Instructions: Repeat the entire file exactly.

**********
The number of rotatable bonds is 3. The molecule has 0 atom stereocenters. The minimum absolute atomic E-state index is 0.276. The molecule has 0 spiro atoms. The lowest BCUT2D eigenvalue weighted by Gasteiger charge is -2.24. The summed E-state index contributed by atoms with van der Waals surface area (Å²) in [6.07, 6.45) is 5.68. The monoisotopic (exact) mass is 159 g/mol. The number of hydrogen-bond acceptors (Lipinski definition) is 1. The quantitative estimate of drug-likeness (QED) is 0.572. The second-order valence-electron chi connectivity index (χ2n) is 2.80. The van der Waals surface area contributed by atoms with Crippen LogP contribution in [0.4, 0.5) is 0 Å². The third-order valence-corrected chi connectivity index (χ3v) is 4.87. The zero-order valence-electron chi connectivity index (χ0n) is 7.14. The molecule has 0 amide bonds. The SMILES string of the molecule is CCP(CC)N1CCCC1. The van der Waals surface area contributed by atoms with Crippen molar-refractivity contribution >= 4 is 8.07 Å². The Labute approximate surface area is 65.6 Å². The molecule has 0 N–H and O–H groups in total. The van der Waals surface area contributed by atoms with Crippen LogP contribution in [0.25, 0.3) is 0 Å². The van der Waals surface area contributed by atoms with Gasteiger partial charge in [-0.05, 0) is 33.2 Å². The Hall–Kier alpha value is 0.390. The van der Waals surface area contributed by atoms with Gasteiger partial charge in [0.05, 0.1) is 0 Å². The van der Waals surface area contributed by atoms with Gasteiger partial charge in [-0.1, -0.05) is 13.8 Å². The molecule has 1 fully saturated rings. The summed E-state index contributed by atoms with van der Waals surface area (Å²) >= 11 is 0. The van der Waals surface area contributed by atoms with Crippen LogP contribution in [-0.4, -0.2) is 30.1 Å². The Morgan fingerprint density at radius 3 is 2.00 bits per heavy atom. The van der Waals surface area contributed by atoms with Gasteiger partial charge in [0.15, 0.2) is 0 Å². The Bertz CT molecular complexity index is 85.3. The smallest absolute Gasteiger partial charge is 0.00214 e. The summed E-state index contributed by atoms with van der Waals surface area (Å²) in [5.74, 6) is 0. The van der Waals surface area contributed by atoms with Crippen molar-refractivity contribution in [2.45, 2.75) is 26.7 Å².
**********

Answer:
The number of rotatable bonds is 3. The molecule has 0 atom stereocenters. The minimum absolute atomic E-state index is 0.276. The molecule has 0 spiro atoms. The lowest BCUT2D eigenvalue weighted by Gasteiger charge is -2.24. The summed E-state index contributed by atoms with van der Waals surface area (Å²) in [6.07, 6.45) is 5.68. The monoisotopic (exact) mass is 159 g/mol. The number of hydrogen-bond acceptors (Lipinski definition) is 1. The quantitative estimate of drug-likeness (QED) is 0.572. The second-order valence-electron chi connectivity index (χ2n) is 2.80. The van der Waals surface area contributed by atoms with Crippen LogP contribution in [0.4, 0.5) is 0 Å². The third-order valence-corrected chi connectivity index (χ3v) is 4.87. The zero-order valence-electron chi connectivity index (χ0n) is 7.14. The molecule has 0 amide bonds. The SMILES string of the molecule is CCP(CC)N1CCCC1. The van der Waals surface area contributed by atoms with Crippen molar-refractivity contribution >= 4 is 8.07 Å². The Labute approximate surface area is 65.6 Å². The molecule has 0 N–H and O–H groups in total. The van der Waals surface area contributed by atoms with Crippen LogP contribution in [0.25, 0.3) is 0 Å². The van der Waals surface area contributed by atoms with Gasteiger partial charge in [-0.05, 0) is 33.2 Å². The Hall–Kier alpha value is 0.390. The van der Waals surface area contributed by atoms with Gasteiger partial charge in [0.05, 0.1) is 0 Å². The van der Waals surface area contributed by atoms with Gasteiger partial charge in [-0.1, -0.05) is 13.8 Å². The molecule has 1 fully saturated rings. The summed E-state index contributed by atoms with van der Waals surface area (Å²) >= 11 is 0. The van der Waals surface area contributed by atoms with Crippen LogP contribution in [-0.4, -0.2) is 30.1 Å². The Morgan fingerprint density at radius 3 is 2.00 bits per heavy atom. The van der Waals surface area contributed by atoms with Gasteiger partial charge in [0.15, 0.2) is 0 Å². The Bertz CT molecular complexity index is 85.3. The smallest absolute Gasteiger partial charge is 0.00214 e. The summed E-state index contributed by atoms with van der Waals surface area (Å²) in [5.74, 6) is 0. The van der Waals surface area contributed by atoms with Crippen molar-refractivity contribution in [2.45, 2.75) is 26.7 Å².